Colors of Health campaign seeks retail impact - The Packer

Colors of Health campaign seeks retail impact

04/02/2014 03:31:00 PM
Tom Karst

A new color-guided, goal-oriented fruit and vegetable marketing initiative, introduced by John Sauve and David Swardlick of the Portland, Maine-based Food and Wellness Group, is called The Colors of Health.

The private-sector program is designed to actively engage people in buying and eating 5 cups per day of a colorful variety of fruits and vegetables in all forms, according to a news release from the company.

Sauve and Swardlick previously created the five-color fruit and vegetable guidance system called The Color Way, introduced as a national campaign by the Produce for Better Health Foundation in 2003.

Sauve said April 1 that the concept for The Colors of Health has been in development for several years. The Food and Wellness Group will now begin to build awareness of the Colors of Health program and begin to stimulate interest by supermarkets and other produce marketers in the weeks and months ahead, he said. The program could have both generic and custom element, depending on the brand image of retailers, Sauve said.

“We spent a great deal of time trying to identify the right approaches, the right strategy that ultimately will be understood and effective,” he said. Color is viewed as the key tool of engagement for the campaign, he said. Attendees at the Food and Nutrition Conference in Houston in 2013 had a chance to give Sauve and Swardlick input about the campaign, he said. Concepts like color, the number five, and focusing on the health aspects of fruits and vegetables are “common sense” to dietitians, he said.

“While the awareness level of More Matters might be climbing in the 20% to 30% range, the awareness level of the number five remains extremely high,” he said. Before changing their campaign to “More Matters” in 2006, “5 a day for better health” was the Produce for Better Health Foundation tag line since the national program began in 1991.

“What we have done is re-imagine it and give it a new definition,” Sauve said. He said the Colors of Health can work in concert with the Produce for Better Health efforts and the newly announced Sesame Street-themed promotion offered through the Produce Marketing Association.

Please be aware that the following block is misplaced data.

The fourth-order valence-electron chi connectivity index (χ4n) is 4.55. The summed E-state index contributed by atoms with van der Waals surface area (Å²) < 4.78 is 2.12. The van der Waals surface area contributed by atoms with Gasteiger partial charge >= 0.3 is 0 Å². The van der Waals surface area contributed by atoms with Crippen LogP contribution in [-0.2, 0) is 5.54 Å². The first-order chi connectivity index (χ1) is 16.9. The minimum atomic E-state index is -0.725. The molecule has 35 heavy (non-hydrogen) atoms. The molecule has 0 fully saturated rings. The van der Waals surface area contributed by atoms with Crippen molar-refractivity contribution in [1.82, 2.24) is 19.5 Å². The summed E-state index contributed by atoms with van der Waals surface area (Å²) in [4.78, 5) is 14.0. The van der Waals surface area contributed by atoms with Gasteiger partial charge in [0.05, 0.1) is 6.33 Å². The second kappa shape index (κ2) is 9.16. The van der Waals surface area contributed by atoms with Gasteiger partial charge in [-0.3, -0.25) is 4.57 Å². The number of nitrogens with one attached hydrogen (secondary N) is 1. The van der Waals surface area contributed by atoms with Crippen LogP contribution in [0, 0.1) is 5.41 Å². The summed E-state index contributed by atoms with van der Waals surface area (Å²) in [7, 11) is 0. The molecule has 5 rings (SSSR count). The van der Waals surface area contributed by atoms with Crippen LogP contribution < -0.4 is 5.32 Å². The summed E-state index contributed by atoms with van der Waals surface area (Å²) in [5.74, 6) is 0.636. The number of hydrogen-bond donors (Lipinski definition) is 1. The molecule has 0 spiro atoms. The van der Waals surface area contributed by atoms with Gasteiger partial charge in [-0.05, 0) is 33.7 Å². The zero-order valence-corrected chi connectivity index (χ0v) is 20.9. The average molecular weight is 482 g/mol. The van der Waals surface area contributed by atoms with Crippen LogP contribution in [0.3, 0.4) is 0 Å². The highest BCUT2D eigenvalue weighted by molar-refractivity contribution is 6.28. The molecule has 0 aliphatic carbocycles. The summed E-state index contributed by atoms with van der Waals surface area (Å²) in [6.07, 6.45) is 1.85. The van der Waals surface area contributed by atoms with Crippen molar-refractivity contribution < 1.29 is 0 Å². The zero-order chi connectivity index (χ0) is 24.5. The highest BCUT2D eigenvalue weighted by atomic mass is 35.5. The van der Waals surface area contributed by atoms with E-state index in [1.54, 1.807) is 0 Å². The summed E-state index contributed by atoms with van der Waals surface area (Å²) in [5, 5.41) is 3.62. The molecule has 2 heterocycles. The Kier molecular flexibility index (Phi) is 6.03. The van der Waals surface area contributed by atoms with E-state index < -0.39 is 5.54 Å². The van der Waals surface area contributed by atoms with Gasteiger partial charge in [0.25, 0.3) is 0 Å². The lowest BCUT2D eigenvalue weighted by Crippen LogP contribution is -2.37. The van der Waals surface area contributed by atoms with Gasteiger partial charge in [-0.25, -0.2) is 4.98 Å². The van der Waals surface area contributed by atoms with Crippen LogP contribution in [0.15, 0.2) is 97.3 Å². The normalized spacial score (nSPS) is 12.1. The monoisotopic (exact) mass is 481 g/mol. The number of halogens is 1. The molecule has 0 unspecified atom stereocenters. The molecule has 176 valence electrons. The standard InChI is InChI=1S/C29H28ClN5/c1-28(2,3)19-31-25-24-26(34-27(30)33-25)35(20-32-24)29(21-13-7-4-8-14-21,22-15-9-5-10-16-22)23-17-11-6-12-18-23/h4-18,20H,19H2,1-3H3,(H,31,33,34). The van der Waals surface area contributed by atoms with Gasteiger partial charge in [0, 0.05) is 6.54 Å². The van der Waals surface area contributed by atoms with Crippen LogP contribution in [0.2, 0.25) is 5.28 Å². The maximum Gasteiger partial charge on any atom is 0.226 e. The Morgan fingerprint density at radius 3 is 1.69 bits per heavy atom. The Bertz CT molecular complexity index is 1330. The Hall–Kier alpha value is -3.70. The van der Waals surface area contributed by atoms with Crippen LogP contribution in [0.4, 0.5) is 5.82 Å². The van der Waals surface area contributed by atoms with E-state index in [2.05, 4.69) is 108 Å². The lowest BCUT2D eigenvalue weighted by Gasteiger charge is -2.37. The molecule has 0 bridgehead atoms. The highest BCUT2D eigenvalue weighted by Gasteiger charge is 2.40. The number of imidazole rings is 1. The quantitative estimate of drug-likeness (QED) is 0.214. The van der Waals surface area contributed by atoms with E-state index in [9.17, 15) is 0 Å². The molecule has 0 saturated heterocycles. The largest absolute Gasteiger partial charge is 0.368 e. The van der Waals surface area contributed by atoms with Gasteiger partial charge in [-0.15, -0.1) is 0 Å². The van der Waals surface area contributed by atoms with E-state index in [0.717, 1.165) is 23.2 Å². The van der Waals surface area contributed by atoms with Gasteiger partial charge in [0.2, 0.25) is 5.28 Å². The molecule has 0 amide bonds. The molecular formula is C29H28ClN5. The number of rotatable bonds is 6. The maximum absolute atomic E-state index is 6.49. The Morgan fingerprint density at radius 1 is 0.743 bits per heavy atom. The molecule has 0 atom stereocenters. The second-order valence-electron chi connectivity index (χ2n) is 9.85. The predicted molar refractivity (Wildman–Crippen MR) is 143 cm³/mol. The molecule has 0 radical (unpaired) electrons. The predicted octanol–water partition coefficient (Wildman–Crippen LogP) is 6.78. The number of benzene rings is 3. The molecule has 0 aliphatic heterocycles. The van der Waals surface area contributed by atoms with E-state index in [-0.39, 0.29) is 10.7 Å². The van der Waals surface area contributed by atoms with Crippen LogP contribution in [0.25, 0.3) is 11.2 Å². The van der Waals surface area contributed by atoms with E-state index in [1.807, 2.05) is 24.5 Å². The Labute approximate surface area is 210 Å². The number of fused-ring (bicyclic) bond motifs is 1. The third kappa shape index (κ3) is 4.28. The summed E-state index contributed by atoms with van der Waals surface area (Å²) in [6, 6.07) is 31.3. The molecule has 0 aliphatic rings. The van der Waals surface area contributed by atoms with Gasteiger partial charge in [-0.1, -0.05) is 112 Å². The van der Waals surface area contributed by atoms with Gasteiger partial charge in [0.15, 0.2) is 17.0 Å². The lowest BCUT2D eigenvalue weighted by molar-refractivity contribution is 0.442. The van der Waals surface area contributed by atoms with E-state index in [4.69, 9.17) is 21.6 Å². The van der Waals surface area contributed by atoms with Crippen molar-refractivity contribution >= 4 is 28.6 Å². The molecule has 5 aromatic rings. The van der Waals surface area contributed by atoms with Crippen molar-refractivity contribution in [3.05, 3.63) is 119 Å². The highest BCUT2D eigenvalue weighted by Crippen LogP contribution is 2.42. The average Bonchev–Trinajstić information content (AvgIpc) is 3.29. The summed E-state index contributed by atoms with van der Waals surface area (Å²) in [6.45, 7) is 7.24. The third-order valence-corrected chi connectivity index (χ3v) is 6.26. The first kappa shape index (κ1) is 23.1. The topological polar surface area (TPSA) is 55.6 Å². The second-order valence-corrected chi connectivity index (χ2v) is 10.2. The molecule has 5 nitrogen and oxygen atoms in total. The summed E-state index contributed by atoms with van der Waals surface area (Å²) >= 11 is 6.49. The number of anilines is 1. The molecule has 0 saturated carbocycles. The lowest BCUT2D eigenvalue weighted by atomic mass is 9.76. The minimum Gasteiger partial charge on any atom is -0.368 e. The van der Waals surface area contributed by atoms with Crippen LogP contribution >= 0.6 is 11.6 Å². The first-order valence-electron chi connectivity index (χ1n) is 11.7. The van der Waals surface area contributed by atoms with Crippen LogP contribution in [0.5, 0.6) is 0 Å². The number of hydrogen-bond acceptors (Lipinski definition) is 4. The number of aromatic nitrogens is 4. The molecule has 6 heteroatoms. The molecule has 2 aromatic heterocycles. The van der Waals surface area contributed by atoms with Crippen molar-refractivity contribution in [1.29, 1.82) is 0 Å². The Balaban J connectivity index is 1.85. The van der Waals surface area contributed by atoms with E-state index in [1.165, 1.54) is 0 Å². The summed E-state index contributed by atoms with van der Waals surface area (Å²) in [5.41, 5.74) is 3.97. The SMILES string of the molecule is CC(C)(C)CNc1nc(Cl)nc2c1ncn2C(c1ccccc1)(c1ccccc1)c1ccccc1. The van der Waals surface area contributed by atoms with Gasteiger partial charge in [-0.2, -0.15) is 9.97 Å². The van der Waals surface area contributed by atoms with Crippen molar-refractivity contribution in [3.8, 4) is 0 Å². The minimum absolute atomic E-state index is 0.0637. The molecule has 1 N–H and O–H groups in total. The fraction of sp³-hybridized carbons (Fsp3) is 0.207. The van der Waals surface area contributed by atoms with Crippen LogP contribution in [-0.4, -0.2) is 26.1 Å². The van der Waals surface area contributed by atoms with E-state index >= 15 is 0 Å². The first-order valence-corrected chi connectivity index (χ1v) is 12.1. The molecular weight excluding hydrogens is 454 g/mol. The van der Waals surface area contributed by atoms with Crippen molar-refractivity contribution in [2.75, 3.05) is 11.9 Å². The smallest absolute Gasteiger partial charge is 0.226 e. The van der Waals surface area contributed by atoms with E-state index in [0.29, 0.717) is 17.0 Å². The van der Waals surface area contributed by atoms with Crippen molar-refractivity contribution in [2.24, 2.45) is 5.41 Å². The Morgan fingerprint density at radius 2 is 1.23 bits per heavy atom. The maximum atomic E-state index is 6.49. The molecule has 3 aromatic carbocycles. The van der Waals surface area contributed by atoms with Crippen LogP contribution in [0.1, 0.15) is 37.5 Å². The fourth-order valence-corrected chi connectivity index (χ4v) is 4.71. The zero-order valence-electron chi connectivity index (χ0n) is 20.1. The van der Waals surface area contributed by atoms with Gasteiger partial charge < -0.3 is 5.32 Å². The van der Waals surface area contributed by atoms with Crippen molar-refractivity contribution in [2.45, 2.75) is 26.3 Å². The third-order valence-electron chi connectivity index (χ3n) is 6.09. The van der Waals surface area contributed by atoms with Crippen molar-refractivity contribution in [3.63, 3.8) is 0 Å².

“It is a foundational marketing approach that hasn’t existed in the past,” Sauve said.

Americans’ average consumption of fruits and vegetables has been flat at around 1.8 cups a day for about 20 years, according to a news release about the campaign. That consumption level is only about one-third of federal dietary recommendations.

The campaign calls on the industry to refocus on cups as a dietary measurement, since the Dietary Guidelines for Americans began phasing out the term “servings” for fruits and vegetables in 2005, Sauve said.

“The Colors of Health and its Daily Tools of Engagement will change the way people think about fruits and veggies, with color guiding the pathway to 5 cups a day,” Sauve said.

 

The Colors of Health has five key elements:

 

  • Leverage the perceived health benefits — with “to stay healthy” the top reason people eat fruits and vegetables;
  • Communicate and focus on the 5 Cups a Day goal;
  • Think Color — innovatively integrate the now well-publicized, science-based, five-color system created by The Colors of Health founders;
  • Help position and promote America’s supermarkets and dietitians as “the architects of healthy choices.”; and
  • Use the Daily Tools of Engagement to insure that colorful fruits and vegetables are top-of-mind, each and every day, with shoppers and consumers.

 

Swardlick said color will be used to help consumers increase variety and volume of fruits and vegetables consumed. The Colors of Health Daily Tools of Engagement use the five-color system to guide the “colorful pathway to purchase” and help make it easier — and more fun — to plan, buy, eat, and then track colors and cups every day, according to the release.

Sauve said the health benefits of fruits and vegetables is an important attribute to raise consumption. “People who say that health doesn’t drive consumption, we totally disagree with that,”he said. “We have just done such a poor job over the years as marketers that we’re to blame,” he said. The Colors of Health is a good solution to that, he said.



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